Costco and the needy
Costco's decision to to accept food stamps at its warehouse stores helps those struggling to put food on the table and those struggling to accept a new picture of American hardship.
FEW eyebrows should arch at a decision by Costco Wholesale to accept food stamps.
It is surprising Costco had to think about it at all. Yet it did. The retailer earlier this year doubted there was enough demand to justify the move.
Time and a lingering recession inspired a reality check.
Costco's change of heart reflects a refined view of the economy. Recessionary challenges have pushed food-stamp reliance to an all-time high — about 36 million Americans now rely on the federal assistance program.
In Washington, about 420,000 families receive food stamps, up 30 percent from a year ago. The average allotment is $248 a month. A smart shopper can buy a lot at Costco for $248.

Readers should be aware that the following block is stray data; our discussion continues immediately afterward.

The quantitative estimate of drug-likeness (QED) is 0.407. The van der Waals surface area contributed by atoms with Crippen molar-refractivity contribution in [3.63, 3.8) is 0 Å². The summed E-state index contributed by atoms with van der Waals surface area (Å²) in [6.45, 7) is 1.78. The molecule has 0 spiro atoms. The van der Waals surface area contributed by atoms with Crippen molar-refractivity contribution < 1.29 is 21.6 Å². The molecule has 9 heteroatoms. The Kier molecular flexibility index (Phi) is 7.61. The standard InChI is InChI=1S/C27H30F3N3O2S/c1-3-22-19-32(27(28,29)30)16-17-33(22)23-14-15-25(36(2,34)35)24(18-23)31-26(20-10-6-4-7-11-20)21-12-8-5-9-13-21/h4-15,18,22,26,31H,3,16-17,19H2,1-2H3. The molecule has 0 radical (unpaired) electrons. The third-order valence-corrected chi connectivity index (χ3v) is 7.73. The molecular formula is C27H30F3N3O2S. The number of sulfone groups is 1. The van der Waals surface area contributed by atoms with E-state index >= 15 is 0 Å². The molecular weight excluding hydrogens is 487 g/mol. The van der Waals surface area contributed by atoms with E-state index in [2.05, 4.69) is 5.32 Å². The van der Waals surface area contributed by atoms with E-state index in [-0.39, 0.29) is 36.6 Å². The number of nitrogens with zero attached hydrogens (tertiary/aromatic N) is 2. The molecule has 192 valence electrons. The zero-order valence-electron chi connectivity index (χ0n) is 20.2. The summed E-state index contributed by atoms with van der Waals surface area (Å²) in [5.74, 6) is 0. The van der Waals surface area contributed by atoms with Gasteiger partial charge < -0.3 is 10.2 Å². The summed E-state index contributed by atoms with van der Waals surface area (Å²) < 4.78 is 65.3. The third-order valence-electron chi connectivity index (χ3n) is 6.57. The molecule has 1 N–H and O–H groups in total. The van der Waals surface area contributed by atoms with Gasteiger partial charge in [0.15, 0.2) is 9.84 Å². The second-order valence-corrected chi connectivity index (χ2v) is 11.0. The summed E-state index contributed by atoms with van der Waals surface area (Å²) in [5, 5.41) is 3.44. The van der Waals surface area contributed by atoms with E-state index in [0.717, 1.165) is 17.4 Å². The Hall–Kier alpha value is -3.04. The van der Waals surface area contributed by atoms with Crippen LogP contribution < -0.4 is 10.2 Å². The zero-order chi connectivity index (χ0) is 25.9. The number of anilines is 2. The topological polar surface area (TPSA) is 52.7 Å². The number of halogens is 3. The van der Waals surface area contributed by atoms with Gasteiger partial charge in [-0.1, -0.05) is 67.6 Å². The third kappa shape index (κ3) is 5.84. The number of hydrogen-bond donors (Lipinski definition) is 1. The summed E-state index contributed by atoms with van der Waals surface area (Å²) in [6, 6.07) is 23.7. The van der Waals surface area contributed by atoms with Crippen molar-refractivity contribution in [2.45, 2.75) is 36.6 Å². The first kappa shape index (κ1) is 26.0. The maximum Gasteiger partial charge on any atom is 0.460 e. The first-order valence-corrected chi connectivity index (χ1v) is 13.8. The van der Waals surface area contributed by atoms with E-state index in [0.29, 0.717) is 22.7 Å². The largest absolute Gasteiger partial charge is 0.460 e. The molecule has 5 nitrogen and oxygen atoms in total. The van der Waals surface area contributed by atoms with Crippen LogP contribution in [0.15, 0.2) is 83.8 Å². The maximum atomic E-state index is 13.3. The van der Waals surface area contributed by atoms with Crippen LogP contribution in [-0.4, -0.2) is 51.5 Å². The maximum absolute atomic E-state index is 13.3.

By Thanksgiving, Costco plans to accept food stamps in at least half its 410 U.S. stores, including 28 locations in Washington. The move softens the impact of economic hardship.
The wholesaler's $50 annual membership fee is not necessarily a deterrent. Families with numerous mouths to feed may find it an investment that pays off in lower grocery bills. Someone on public assistance today may have a Costco membership obtained in better times.
Which brings up a related point: Shifting economic realities redefine what constitutes being "poor."
No one should presume to know what a food-stamp recipient looks like. Food stamps — an out-of-date name since the 50-year-old program's benefits are now distributed via cards — are used primarily by people looking for a job, or who are employed but make so little they qualify for federal assistance.
Those handing over food stamps to a grocery-store cashier can be, and are, our neighbors and former co-workers. Good for Costco for realizing — and acting on — this new reality.